Vikram Mahidhar, Business Leader of AI Solutions, Genpact
Many CIOs have artificial intelligence (AI) on their radar. A recent survey by Genpact and Fortune Knowledge Group of senior executives found that 82 percent of respondents plan to implement AI-related technologies in their company over the next three years. Yet a few organizations are ready to realize the full potential of these technologies.
The reason is clear, as AI presents a new approach to computerized models. Using pattern recognition, natural language processing (NLP), and computer vision, these machines are able to significantly increase predictive decision making and automate complex work. Through machine learning and neural networks, they can quickly process large amounts of data, which humans cannot, to support decision making and gradually become “smarter.”
While the number of applications is growing, few companies are successfully using AI technology to drive improvements in their enterprises. The problem often lies in a lack of focus on what problems are these systems actually trying to solve. In reality, success with cognitive technologies requires a defined goal, strategy to reach it and the right tools.
Define the Goals
Technology decision makers must first identify the best areas to apply AI and define the ultimate goals of the project. For instance, these tools may be used to create new products or offerings, improve a current product, optimize internal operations, improve customer experience, or lighten workloads for staff members.
One global financial services firm needed to extract and normalize financial information coming from customers in different formats and languages. Its previous process was manual, making it hard to keep up with its global operations. The firm recognized that it needed to automate to speed things up, reduce customer cycle time, increase customer satisfaction, and cut costs.
With these goals in mind, the firm introduced extraction, machine learning, and computational linguistics. Now, it can pull financial information from any format, including spreadsheets and images.
It can normalize the numbers automatically and understand footnotes for analysis. By automating, the organization has cut costs by 70 percent and improved customer satisfaction, compliance, and on-time credit decisions.
Establish the Strategy
An effective strategy should address content, people, and change management. Companies need to determine what content would best support their project and goals. For instance, a wealth management firm has to compile reports on its clients’ financial health using information from hundreds of outside custodians in a variety of formats. The firm determined it needed to be able to leverage the content from these different sources in a standardized way. Using a combination of NLP, machine learning, and computational linguistics, it can now pull and organize financial data from any source. Financial advisors can monitor assets in real time and create on-demand reports. Most importantly now the firm has enriched content to derive patterns for proactive advising.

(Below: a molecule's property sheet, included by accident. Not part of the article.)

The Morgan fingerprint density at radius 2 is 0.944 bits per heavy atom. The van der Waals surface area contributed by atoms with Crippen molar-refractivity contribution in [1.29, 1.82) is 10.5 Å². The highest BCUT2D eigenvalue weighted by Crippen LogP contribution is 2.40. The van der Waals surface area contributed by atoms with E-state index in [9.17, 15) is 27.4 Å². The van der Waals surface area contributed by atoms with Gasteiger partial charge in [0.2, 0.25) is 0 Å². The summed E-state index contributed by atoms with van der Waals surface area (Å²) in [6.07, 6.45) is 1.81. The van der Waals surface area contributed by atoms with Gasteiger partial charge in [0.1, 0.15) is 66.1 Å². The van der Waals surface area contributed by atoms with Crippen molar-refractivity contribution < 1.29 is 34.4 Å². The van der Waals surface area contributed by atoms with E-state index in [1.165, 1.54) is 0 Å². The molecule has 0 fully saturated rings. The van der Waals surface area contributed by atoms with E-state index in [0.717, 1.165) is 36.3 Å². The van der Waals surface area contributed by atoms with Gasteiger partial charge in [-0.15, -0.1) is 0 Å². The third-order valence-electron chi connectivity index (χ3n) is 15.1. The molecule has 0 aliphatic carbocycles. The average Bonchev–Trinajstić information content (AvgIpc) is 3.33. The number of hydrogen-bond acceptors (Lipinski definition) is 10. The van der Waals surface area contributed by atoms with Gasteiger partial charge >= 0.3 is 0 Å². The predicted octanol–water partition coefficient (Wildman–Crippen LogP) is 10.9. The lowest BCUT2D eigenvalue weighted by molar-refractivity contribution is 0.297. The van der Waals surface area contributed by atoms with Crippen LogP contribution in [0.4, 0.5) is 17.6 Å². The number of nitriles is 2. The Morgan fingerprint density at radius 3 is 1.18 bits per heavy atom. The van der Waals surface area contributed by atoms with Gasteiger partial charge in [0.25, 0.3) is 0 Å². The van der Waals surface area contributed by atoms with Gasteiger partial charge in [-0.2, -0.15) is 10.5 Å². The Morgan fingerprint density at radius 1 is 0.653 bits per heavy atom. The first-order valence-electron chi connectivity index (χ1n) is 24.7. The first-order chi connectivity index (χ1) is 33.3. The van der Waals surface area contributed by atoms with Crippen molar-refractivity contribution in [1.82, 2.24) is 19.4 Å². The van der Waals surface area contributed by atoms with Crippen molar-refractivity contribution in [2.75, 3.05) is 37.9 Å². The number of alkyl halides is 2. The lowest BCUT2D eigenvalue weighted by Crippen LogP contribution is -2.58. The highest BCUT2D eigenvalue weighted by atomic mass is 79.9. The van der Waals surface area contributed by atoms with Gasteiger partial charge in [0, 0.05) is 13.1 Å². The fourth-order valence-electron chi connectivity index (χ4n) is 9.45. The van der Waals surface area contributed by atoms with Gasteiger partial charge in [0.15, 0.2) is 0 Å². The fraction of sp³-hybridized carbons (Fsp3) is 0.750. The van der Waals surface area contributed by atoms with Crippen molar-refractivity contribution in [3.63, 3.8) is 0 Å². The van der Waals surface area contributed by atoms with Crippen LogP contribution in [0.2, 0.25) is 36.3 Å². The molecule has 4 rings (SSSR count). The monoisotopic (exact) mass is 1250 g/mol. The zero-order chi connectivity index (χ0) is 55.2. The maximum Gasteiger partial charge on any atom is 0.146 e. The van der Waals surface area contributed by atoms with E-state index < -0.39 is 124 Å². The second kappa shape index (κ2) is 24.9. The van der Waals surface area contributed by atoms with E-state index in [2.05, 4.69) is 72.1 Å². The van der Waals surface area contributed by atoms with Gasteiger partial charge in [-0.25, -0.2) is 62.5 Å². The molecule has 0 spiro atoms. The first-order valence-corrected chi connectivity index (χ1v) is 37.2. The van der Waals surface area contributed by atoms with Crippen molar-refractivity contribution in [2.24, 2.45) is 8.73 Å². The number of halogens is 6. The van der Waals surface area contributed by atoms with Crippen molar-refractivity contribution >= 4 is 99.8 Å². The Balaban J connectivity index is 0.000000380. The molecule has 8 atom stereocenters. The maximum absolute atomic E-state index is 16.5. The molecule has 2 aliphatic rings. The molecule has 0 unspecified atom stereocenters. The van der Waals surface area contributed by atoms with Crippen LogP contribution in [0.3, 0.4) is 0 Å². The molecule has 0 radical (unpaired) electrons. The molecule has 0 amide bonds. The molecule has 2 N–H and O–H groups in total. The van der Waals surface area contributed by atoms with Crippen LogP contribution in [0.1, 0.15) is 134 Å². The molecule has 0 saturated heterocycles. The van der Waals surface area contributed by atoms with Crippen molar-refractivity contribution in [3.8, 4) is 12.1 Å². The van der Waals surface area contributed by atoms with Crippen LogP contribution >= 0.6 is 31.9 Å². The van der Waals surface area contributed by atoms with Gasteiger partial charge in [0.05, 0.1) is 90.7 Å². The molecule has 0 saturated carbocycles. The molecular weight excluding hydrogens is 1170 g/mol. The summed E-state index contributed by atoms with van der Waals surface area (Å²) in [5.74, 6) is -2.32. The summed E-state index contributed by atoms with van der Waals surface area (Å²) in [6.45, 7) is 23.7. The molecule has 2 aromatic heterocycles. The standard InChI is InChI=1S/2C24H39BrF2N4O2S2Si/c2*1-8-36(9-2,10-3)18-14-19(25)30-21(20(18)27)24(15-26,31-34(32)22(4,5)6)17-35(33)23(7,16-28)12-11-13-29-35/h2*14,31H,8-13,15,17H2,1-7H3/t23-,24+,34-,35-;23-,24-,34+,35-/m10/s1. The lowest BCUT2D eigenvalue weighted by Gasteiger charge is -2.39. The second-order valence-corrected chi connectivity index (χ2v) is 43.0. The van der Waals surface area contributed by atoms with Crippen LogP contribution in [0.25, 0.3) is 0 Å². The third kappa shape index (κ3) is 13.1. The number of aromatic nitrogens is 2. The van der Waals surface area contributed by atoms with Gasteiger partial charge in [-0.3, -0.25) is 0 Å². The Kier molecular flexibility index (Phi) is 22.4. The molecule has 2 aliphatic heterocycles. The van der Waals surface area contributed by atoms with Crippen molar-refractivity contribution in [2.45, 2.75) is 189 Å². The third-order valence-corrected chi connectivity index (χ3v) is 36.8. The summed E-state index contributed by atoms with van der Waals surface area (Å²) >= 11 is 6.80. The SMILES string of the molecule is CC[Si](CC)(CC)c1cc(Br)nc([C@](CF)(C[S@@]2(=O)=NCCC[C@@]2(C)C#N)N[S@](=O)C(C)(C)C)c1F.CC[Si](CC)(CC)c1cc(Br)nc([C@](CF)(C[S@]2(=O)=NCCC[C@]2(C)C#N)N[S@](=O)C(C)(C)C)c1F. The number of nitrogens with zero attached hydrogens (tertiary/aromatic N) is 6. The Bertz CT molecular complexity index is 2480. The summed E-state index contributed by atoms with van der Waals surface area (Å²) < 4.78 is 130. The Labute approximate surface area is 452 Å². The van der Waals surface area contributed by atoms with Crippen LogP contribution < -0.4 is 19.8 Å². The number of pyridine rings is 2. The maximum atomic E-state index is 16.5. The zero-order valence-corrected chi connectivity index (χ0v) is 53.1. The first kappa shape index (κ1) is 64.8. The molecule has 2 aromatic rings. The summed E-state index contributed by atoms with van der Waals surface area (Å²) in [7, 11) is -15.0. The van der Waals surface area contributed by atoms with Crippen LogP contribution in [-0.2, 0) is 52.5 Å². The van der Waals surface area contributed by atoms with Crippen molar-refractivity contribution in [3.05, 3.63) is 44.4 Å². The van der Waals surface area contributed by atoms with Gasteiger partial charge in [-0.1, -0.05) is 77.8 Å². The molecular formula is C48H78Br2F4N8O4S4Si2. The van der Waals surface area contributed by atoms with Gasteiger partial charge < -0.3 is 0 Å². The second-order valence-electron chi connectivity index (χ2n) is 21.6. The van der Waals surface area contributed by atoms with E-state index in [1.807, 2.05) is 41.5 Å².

When it comes to people, companies need ones with domain knowledge and understanding of AI technologies. Individuals should know how these systems can be applied and would integrate with other processes. They should be able to communicate with executives and relate them to key issues of the business. Companies that do not have staff with this domain expertise can look towards outside consultants.
Another aspect of people is managing change. AI may not sit well with current employees, out of fear of job displacement. Organizations need to communicate that these systems are not meant to displace jobs, but augment them. In fact, most projects see minimal layoffs.
Identify the Right Tools
Companies need to decide if they will build or buy their AI tools, use proprietary or open-source software, and implement standalone applications or a broad platform. The answers depend on each problem set. If you have dynamic, structured data, machine learning will likely deliver the insight you need. If you have unstructured data, computational linguistics will work better. Companies without experience may want to use an AI platform that brings together a variety of different tools, including data engineering and robotic process automation that can complete the process.
For example, a large consumer packaged goods company uses retailers to execute a large segment of its go-to market strategy. Retailers claim a portion of promotion costs from the manufacturer. Since everything was manual, the company would often audit only 30 percent of the invoice value, resulting in overpayments. The company wanted to reduce manual errors using AI.
Without an off-the-shelf solution, the company turned to a broad, AI-based platform to carry out the automation of the trade promotion process. It employs computational linguistics, pattern recognition, and machine learning to extract contract terms and validates them against invoices and other data. If all is clear, it triggers the payment. Using the platform, the company has seen 60 percent productivity gain across the end-to-end process and an additional $21 million per year in revenue from reduced overpayments.
While cognitive computing is at the top of mind for many CIOs it should not be seen as a passing phase. It will dramatically shift the way companies do business long into the future. Companies need to begin establishing their AI goals, strategies, and arsenal of tools, or risk being left behind more innovative competition.